As homeschoolers, each of my children used a Teacher’s Planner to record their daily assignments. In fact, sometimes homework from different subjects was recorded in different colors. There are several varieties of planners available, including ones that show a week-at-a-glance or a month-at-a-glance. You can find them at local teachers’ supply stores. Encourage your children to choose one that offers plenty of room to write or draw important notes about due dates, expectations, assignment details, and other appointments. We used these planners as checklists, too, which added to my childrens’ sense of accomplishment as they crossed off each assignment. Linda Leviton also advised:
As for schoolwork, I have one word for you...pockets. Forget binders and putting holes in things. They need something they can shove papers into, and if you color code the pockets you have a better chance of the right paper getting into the right pocket. My preference is a folder with each class having its own colored pockets (one in front and one on back)...front is for current work or something to be turned in, back is for reference or past work. Just don't expect them to punch holes or get papers in sections that involve opening or closing anything; stuffing is what they do best! (L. Leviton, personal communication, May 31, 2004)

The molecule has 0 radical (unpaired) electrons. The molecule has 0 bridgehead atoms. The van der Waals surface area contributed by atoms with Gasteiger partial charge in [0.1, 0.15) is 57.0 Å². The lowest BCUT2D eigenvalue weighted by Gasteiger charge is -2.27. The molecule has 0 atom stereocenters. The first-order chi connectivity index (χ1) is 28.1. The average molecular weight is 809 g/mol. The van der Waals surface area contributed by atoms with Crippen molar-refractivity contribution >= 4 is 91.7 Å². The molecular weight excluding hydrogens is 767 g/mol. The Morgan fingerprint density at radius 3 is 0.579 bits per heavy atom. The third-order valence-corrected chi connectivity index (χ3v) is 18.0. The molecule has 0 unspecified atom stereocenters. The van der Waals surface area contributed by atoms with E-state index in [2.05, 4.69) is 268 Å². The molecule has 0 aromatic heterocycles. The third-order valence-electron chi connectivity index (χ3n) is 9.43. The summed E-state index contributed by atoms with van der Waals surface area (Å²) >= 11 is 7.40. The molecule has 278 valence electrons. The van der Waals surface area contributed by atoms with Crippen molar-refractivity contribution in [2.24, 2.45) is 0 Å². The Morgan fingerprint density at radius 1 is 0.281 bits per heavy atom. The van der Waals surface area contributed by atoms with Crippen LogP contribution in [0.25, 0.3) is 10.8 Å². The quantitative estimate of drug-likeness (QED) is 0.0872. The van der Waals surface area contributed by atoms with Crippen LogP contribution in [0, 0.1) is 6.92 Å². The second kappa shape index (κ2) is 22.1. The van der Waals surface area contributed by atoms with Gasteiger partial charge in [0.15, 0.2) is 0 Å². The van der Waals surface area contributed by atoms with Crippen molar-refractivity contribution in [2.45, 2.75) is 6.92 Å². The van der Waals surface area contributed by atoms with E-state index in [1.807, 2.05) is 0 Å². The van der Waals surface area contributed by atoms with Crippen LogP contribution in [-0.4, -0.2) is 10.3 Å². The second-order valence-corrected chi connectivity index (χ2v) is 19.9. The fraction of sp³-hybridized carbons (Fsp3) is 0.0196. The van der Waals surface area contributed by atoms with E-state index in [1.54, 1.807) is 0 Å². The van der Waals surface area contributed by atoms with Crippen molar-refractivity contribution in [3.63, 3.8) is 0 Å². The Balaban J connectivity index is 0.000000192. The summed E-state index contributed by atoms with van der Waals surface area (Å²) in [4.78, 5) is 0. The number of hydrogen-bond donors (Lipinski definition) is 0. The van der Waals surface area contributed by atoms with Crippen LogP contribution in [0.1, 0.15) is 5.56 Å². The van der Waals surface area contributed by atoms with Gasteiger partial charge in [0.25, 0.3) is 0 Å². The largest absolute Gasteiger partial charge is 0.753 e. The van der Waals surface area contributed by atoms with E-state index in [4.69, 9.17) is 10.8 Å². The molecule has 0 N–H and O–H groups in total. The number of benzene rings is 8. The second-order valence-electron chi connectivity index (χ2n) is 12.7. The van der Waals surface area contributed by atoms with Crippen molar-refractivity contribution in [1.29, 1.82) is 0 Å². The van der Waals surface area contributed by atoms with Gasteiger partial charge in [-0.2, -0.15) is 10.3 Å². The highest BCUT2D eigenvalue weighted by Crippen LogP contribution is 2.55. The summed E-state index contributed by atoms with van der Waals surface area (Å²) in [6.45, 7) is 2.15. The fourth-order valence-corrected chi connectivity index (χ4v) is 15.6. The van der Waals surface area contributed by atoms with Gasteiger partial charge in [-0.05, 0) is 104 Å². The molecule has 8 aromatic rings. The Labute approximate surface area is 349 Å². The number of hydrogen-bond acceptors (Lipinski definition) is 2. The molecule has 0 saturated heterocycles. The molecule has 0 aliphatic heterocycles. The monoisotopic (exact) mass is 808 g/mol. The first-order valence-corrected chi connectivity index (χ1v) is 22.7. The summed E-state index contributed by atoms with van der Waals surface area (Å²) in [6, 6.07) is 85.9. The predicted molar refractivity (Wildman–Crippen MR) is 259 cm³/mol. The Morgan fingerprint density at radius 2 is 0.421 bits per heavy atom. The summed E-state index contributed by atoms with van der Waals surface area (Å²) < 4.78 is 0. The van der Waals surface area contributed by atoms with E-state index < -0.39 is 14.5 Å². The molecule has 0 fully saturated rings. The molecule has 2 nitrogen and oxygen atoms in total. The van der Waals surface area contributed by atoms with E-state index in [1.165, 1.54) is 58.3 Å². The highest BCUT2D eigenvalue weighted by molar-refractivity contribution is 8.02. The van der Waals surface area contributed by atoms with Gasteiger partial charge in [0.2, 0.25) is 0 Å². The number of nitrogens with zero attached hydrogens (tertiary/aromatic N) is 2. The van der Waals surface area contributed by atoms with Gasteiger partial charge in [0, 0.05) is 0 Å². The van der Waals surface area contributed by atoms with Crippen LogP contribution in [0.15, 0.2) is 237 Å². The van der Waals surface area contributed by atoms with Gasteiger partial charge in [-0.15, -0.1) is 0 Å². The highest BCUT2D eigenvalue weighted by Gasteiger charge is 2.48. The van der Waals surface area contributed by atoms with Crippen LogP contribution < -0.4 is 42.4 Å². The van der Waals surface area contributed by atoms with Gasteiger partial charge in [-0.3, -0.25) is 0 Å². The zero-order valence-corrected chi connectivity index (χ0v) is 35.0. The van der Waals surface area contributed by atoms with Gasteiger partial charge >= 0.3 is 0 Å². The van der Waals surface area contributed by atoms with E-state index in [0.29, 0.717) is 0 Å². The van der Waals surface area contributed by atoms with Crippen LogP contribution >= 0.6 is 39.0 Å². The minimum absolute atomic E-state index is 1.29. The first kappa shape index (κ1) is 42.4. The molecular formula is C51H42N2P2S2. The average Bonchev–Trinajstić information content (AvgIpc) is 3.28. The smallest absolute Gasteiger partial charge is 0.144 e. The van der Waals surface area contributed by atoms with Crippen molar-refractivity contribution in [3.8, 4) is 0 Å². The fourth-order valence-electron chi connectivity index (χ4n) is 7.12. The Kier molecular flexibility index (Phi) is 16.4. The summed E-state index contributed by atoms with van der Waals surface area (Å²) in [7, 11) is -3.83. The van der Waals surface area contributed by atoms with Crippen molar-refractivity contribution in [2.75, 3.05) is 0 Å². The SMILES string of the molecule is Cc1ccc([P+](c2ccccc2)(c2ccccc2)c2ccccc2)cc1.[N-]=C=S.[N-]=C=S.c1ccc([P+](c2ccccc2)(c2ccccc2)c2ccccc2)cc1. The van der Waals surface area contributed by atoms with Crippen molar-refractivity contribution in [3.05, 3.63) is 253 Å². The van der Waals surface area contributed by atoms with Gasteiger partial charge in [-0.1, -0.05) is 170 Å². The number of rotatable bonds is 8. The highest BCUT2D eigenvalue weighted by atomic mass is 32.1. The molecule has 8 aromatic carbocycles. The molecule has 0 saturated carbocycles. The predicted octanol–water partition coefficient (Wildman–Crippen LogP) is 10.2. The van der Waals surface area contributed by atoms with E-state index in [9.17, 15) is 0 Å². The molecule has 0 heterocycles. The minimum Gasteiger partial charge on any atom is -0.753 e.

Another tip for getting visual-spatial kids organized and helping them stay that way is to try to maintain a consistent schedule from week to week. I know it’s really tough these days with so many competing schedules in a family and extracurricular activities to choose from, but consistency should help your family get and stay organized. Knowing that every Tuesday afternoon they have sports practice or that every Friday afternoon a lesson with a musical instrument, followed by homework, chores, dinner, TV or computer time, may help you plan your day accordingly and find time for all you need to do. A large calendar for recording each family member’s schedule is helpful, too. Use it to show everyone’s commitments from sports practices to work schedules, field trip days to long-term assignments, holidays and other days off. For outside classes my boys have participated in, I’ve found that encouraging them to record the due dates for assignments three to four days prior to the actual due date has really helped avoid last minute all-nighters. The extra built-in time allows room for editing, project revisions, etc. and a more relaxed approach to the deadline. Having a master calendar also allows visual-spatial learners (notoriously known for having tremendous sense of space but lacking a sense of time) to see how long until Christmas, the last day of school, their birthday or other events they are anticipating.